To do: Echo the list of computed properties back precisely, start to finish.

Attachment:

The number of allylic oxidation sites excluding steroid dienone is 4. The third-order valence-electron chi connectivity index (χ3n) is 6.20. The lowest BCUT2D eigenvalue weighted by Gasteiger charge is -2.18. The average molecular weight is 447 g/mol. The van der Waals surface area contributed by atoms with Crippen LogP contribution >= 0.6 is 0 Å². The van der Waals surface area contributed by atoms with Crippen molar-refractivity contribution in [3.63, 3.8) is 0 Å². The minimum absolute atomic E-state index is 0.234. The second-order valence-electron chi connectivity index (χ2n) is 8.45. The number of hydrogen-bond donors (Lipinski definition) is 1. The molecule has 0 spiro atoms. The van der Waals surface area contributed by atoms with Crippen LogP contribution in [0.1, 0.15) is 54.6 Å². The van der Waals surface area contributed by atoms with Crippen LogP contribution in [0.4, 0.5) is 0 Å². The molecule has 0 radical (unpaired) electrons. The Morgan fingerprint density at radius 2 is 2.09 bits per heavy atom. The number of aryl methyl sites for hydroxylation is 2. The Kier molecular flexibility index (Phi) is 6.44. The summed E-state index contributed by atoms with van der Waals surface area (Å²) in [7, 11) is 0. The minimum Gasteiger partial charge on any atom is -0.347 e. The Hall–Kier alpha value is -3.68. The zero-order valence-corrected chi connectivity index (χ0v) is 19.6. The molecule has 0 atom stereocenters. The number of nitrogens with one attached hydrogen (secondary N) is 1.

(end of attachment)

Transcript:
The number of allylic oxidation sites excluding steroid dienone is 4. The third-order valence-electron chi connectivity index (χ3n) is 6.20. The lowest BCUT2D eigenvalue weighted by Gasteiger charge is -2.18. The average molecular weight is 447 g/mol. The van der Waals surface area contributed by atoms with Crippen LogP contribution >= 0.6 is 0 Å². The van der Waals surface area contributed by atoms with Crippen molar-refractivity contribution in [3.63, 3.8) is 0 Å². The minimum absolute atomic E-state index is 0.234. The second-order valence-electron chi connectivity index (χ2n) is 8.45. The number of hydrogen-bond donors (Lipinski definition) is 1. The molecule has 0 spiro atoms. The van der Waals surface area contributed by atoms with Crippen LogP contribution in [0.1, 0.15) is 54.6 Å². The van der Waals surface area contributed by atoms with Crippen LogP contribution in [0.4, 0.5) is 0 Å². The molecule has 0 radical (unpaired) electrons. The Morgan fingerprint density at radius 2 is 2.09 bits per heavy atom. The number of aryl methyl sites for hydroxylation is 2. The Kier molecular flexibility index (Phi) is 6.44. The summed E-state index contributed by atoms with van der Waals surface area (Å²) in [7, 11) is 0. The minimum Gasteiger partial charge on any atom is -0.347 e. The Hall–Kier alpha value is -3.68. The zero-order valence-corrected chi connectivity index (χ0v) is 19.6. The molecule has 0 atom stereocenters. The number of nitrogens with one attached hydrogen (secondary N) is 1.